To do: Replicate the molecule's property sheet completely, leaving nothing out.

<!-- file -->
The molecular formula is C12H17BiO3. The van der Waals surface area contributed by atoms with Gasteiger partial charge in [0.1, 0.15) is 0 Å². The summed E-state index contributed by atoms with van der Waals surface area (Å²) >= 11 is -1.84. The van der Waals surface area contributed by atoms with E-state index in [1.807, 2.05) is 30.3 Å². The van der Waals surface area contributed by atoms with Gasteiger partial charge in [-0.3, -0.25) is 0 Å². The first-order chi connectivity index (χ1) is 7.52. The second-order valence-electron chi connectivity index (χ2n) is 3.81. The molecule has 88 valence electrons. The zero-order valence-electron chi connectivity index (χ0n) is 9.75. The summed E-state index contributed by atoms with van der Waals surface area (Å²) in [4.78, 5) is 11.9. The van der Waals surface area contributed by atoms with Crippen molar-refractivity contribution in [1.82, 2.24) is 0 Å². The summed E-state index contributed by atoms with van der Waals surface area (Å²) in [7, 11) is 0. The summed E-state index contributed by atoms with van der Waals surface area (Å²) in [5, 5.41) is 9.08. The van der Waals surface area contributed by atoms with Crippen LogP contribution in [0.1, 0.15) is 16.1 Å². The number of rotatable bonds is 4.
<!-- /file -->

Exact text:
The molecular formula is C12H17BiO3. The van der Waals surface area contributed by atoms with Gasteiger partial charge in [0.1, 0.15) is 0 Å². The summed E-state index contributed by atoms with van der Waals surface area (Å²) >= 11 is -1.84. The van der Waals surface area contributed by atoms with E-state index in [1.807, 2.05) is 30.3 Å². The van der Waals surface area contributed by atoms with Gasteiger partial charge in [-0.3, -0.25) is 0 Å². The first-order chi connectivity index (χ1) is 7.52. The second-order valence-electron chi connectivity index (χ2n) is 3.81. The molecule has 88 valence electrons. The zero-order valence-electron chi connectivity index (χ0n) is 9.75. The summed E-state index contributed by atoms with van der Waals surface area (Å²) in [4.78, 5) is 11.9. The van der Waals surface area contributed by atoms with Crippen molar-refractivity contribution in [1.82, 2.24) is 0 Å². The summed E-state index contributed by atoms with van der Waals surface area (Å²) in [7, 11) is 0. The summed E-state index contributed by atoms with van der Waals surface area (Å²) in [5, 5.41) is 9.08. The van der Waals surface area contributed by atoms with Crippen LogP contribution in [0.1, 0.15) is 16.1 Å². The number of rotatable bonds is 4.